J‹rvi came to the New Jersey post in the fall of 2005, following his departure from the Detroit Symphony after 15 years as music director (during which, by most accounts, he did outstanding work). His initial contract with the NJSO, for a term of three years, was set to expire at the close of the current season.
"I love making music with the wonderful musicians of the NJSO," said the maestro in a statement released by the orchestra today. "I am excited about our upcoming concerts, and I look forward to bringing great music to New Jersey audiences. I will also do all I can to contribute to the Orchestra's artistic growth beyond 2009."
That final sentence seems to imply that J‹rvi will not stay in his post beyond the end of next season. Another indication in that direction is that, as the New Jersey Star-Ledger observes, J‹rvi will only conduct six programs in his final year with the NJSO, half of what he did last season.
The newspaper does point out, however, that J‹rvi , who lives in New York City, has another position as chief conductor of the Residentie Orchestra in the Hague as well as numerous guest-conducting engagements in Europe. "The lesser schedule is inevitable as the 70-year-old says he doesn't want to overwork himself," said the report.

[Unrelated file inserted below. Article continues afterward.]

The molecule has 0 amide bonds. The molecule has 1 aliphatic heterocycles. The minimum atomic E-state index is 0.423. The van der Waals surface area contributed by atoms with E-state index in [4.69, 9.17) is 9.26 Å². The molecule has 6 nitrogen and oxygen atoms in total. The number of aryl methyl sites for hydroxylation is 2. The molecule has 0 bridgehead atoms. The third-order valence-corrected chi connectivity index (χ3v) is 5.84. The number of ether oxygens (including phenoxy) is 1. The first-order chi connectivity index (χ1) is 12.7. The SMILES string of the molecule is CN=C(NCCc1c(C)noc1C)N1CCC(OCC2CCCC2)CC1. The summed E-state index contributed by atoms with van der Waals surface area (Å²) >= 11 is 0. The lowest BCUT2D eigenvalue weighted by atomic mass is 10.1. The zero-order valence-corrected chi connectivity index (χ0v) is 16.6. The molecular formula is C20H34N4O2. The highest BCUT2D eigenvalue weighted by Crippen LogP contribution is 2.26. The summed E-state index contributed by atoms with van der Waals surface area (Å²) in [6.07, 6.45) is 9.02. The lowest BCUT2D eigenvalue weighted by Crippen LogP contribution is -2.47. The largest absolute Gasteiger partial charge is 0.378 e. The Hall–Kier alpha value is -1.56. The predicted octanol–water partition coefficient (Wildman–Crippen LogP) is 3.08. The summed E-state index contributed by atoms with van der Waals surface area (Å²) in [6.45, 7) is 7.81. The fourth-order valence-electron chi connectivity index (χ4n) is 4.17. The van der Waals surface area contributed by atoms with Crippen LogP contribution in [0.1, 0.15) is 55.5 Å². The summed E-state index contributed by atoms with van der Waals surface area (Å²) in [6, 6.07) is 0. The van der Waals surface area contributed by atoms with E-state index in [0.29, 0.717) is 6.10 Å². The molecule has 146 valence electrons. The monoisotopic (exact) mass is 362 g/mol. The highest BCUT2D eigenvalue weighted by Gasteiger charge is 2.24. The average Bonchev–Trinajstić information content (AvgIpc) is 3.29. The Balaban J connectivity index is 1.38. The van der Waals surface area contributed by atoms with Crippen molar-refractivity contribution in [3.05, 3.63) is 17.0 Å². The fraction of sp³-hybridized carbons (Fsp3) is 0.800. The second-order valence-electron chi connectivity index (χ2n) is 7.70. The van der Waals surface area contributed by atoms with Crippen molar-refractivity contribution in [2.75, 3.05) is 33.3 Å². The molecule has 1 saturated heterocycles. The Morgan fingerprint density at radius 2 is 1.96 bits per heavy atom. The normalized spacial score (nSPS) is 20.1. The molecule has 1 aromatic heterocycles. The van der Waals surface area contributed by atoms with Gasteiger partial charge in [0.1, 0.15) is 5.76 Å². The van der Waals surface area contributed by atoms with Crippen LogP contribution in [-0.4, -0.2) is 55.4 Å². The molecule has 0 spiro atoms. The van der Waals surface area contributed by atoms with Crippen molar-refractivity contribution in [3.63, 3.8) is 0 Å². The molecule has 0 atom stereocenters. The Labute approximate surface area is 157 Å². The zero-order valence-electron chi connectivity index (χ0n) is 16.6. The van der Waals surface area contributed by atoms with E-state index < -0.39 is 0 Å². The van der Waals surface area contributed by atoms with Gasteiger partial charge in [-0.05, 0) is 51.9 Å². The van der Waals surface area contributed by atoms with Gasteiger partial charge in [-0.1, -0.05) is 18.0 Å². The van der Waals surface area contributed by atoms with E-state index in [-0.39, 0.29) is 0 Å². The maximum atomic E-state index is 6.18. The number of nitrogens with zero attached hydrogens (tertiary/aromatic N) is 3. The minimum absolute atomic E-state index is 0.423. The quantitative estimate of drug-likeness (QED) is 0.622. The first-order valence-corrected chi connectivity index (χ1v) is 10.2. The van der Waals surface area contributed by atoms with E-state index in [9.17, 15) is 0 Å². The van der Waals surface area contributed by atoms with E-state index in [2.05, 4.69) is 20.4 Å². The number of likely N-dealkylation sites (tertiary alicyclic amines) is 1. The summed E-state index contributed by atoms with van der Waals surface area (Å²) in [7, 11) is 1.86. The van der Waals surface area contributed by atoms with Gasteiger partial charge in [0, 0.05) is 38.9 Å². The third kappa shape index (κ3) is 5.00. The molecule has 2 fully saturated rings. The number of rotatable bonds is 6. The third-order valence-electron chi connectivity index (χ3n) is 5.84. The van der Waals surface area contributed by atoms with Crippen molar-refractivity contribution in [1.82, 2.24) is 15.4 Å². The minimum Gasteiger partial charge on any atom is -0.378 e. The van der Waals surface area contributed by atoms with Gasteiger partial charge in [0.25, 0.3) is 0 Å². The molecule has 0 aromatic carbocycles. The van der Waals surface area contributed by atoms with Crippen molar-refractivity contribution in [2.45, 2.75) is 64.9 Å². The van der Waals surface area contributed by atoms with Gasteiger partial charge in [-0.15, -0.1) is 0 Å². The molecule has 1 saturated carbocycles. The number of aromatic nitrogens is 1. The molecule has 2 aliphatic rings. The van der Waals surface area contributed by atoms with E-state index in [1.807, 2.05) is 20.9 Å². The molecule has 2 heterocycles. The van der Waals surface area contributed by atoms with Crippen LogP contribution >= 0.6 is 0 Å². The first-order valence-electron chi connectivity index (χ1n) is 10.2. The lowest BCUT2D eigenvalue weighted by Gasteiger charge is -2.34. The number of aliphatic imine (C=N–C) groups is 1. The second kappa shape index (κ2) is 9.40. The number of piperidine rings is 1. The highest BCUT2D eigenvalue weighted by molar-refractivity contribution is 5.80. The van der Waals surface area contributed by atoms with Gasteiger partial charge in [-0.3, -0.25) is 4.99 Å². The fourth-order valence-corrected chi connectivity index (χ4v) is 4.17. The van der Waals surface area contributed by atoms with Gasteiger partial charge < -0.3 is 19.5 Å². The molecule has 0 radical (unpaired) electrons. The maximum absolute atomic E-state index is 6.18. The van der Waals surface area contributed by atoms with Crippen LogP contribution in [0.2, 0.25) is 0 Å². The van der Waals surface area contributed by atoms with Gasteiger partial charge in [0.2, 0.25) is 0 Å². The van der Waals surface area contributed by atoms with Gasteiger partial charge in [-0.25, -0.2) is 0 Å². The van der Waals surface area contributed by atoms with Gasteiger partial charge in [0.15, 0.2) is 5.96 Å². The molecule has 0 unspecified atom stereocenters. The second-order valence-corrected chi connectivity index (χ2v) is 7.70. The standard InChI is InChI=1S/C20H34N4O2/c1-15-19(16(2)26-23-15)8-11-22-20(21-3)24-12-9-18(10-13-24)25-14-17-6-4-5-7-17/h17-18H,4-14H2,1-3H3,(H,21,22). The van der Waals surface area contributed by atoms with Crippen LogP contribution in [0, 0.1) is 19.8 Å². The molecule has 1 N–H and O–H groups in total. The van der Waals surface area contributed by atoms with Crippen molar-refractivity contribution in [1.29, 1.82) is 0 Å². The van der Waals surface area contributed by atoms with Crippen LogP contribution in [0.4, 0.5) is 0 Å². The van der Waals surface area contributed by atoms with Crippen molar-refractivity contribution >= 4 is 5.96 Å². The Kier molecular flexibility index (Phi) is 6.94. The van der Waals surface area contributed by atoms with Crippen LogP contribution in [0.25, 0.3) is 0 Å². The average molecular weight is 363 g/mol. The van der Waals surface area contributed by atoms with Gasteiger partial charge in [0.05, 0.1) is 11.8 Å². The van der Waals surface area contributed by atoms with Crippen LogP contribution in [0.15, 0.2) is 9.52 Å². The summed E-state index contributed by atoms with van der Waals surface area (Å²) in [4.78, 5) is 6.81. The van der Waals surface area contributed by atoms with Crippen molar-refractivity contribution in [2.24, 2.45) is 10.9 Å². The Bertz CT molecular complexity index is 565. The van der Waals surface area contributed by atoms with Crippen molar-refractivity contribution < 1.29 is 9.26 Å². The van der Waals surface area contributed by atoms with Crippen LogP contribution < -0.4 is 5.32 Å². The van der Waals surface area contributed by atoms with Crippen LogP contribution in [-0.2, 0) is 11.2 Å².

The NJSO has been dealing with a number of difficulties over the past few years. The orchestra has an accumulated debt of about $15 million, much of it from the now-controversial 2003 purchase of 30 "Golden Age" string instruments — a collection which the orchestra decided to sell earlier this year. In response to its financial situation, the orchestra drew down $3.1 million of what was then a $10 million endowment in the summer of 2006.
Gremillet had better news to offer on Friday night, according to the Star-Ledger. In addition to J‹rvi's contract extension, he told the audience that the orchestra ended last season with a balanced budget, that its nationally syndicated radio series of concert broadcasts would continue, and that philanthropist Margrit McCrane has donated $1.5 million to endow the orchestra's principal viola chair.